Syncline Wine Cellars, who often produces a rosé that I dream about – literally, this year created a wine boasting a healthy dose of Pinot Noir. This would seem a sure sign of last year’s cool and challenging growing season. Wait. Or was that this year?

Let’s be clear. 2010 is gone and warmer days are surely ahead in 2011. So stock up on rosé before the warm weather gets here. Because by then, all of this year’s rosé will surely be gone.

Here’s to warmer times and climes.

Syncline Wine Cellars Rosé Columbia Valley 2010 $18
Rating: * (Excellent) Pale salmon colored. A moderately aromatic wine marked by spice, watermelon, strawberry, and sour cherry. Fleshy and full feeling on the palate while retaining extremely crisp acidity on this bone dry offering. This is a red wine drinker’s rose with a level of complexity seldom seen in domestic offerings. 33% Pinot Noir, 17% Grenache, 17% Cinsault, 15% Carignan, 9% Mourvedre, and 9% Counoise. Celilo, Underwood, Milbrandt, McKinley Springs, Coyote Canyon, Alder Ridge, Ciel du Cheval, and Heart of the Hill vineyards.

Tranche Cellars Pink Pape Dry Rosé Walla Walla Valley 2010 $16
Rating: * (Excellent) Pale copper with a touch of salmon. A lightly aromatic wine with faint whiffs of strawberry, spice, and melon. The palate has abundant citrus notes and orange peel flavors. Almost imperceptible (drinks dry) but just the slightest touch of sugar to carry the fruit along and balance out the acidity. Beautifully drawn out with mouthwatering acidity and a lingeringly finish. An extremely enjoyable, well priced wine. 0.8% RS. TA 8.8g/L. 12.9% alcohol. Aged 7 months in stainless steel. 168 cases produced. Sample provided by winery.

Barnard Griffin Rosé of Sangiovese Washington State 2010 $12
Rating: * (Excellent) Light cherry red in color. An aromatic wine marked by wild strawberries, melon, and spice. Crisp, dry, and clean on a palate loaded with fruit flavors matched by mouthwatering acidity. A perfect summer wine at a can’t-be-beat price. This is a case purchase summer wine if ever there were one. Van Batavia, Balcom & Moe, and Gunkel vineyards. Fermented and aged in stainless steel. 12.4% alcohol.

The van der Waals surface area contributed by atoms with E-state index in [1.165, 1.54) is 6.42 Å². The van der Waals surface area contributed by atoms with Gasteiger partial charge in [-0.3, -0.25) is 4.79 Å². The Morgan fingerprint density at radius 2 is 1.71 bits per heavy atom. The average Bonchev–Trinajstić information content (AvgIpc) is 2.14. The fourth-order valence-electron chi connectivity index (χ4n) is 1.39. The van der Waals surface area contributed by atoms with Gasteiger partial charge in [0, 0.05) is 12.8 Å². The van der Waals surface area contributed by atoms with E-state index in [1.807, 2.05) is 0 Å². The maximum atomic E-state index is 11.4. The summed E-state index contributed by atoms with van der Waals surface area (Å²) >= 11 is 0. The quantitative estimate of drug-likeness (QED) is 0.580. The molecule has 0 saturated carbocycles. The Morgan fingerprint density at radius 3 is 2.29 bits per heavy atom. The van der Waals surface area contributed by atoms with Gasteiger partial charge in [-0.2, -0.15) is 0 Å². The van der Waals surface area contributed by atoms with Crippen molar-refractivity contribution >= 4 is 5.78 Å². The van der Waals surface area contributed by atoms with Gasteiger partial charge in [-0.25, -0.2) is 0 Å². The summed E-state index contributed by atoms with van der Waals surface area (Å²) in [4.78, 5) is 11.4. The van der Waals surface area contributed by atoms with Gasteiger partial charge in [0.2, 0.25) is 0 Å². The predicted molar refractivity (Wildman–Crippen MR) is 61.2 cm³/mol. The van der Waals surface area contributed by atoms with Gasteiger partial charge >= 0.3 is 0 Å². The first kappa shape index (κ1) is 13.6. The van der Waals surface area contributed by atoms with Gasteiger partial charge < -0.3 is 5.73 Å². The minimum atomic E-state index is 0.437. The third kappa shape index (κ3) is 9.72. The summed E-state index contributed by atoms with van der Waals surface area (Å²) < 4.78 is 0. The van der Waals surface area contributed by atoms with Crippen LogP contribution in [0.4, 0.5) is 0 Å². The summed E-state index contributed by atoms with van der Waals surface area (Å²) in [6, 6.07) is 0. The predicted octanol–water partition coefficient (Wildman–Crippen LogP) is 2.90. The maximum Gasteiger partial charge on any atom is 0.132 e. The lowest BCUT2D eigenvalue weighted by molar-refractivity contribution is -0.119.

Waters Winery Rosé Columbia Valley 2010 $18
Rating: * (Excellent) Pale salmon color. An aromatic wine with mineral, strawberry, floral notes, and spice. Incredibly tart with delicious, mouthwatering acidity. 65% Syrah, 30% Viognier, and 5% Grenache. Forgotten Hills and Old Stones Estate vineyards. 12.9% alcohol. 240 cases produced.

Sleight of Hand Magician’s Assistant Rosé Columbia Valley 2010 $17
Rating: + (Good) A very pretty light salmon color. Aromas of strawberry, melon, and light spices. Bone dry on the palate with crisp, incredibly fresh fruit flavors. An extremely enjoyable wine with great acidity. 100% Cabernet Franc. Black Rock and Chelle den Millie vineyards. 13.7% alcohol. Recommended

Fjellene Cellars Rosé Columbia Valley 2010 $20
Rating: + (Good) Light cherry red color. Abundant strawberry, cherry, and light bubble gum notes. Crisp and tart with bright acidity with just the suggestion of sugar (0.89 g/L). 100% Syrah. 12.5% alcohol. 100 cases produced.

Trust Cellars Rosé of Cabernet Franc Columbia Valley 2010 $16
Rating: + (Good) Pale salmon colored. Intriguing aromas of pepper, strawberry, and spice. Palate has mouthwatering acidity and is absolutely loaded with spice – particularly pepper and cumin – on a fascinating flavor profile. 13.2% alcohol.

Vinyl Wines R3 Rosé Columbia Valley 2010 $15
Rating: + (Good) Bright pink colored. An aromatic wine with cherries, strawberry, and other red fruit along with bubble gum notes. Palate brings more fruit flavors than are often seen in rose along with well balanced by acidity with just a suggestion of Residual Sugar (0.4) that carries the wine across the palate to the finish. Alcohol shows through at times. 13.3% alcohol. Sample provided by winery.

Milbrandt Traditions Syrah Rosé Columbia Valley 2010 $13
Rating: + (Good) A pretty pale pink color. Aromas of bubble gum, marshmallow, and light strawberry. Very dry and tart on the palate with mouthwatering acidity. 100% Syrah. 12.9% alcohol.

Kaella Winery Rosé of Sangiovese Ciel du Cheval Red Mountain 2010 $17
Rating: + (Good) A very pretty light cherry red color. Spice, strawberry, sour cherry, and bubble gum aromas rise up from the glass. The palate is off dry and has a full feel with crisp acidity and a spice note on the finish. 13.2%. 1.65% Residual Sugar. 50 cases produced. Sample provided by winery.

El Corazon Winery Red Frog Syrah Rosé Columbia Valley 2010 $15
Rating: . (Decent) Pale pink. Aromas of strawberries, cashews, spice, and melon. The palate comes off as fat and fleshy, needing a bit more acidity to hold it together. 14.5% alcohol. 60 cases produced.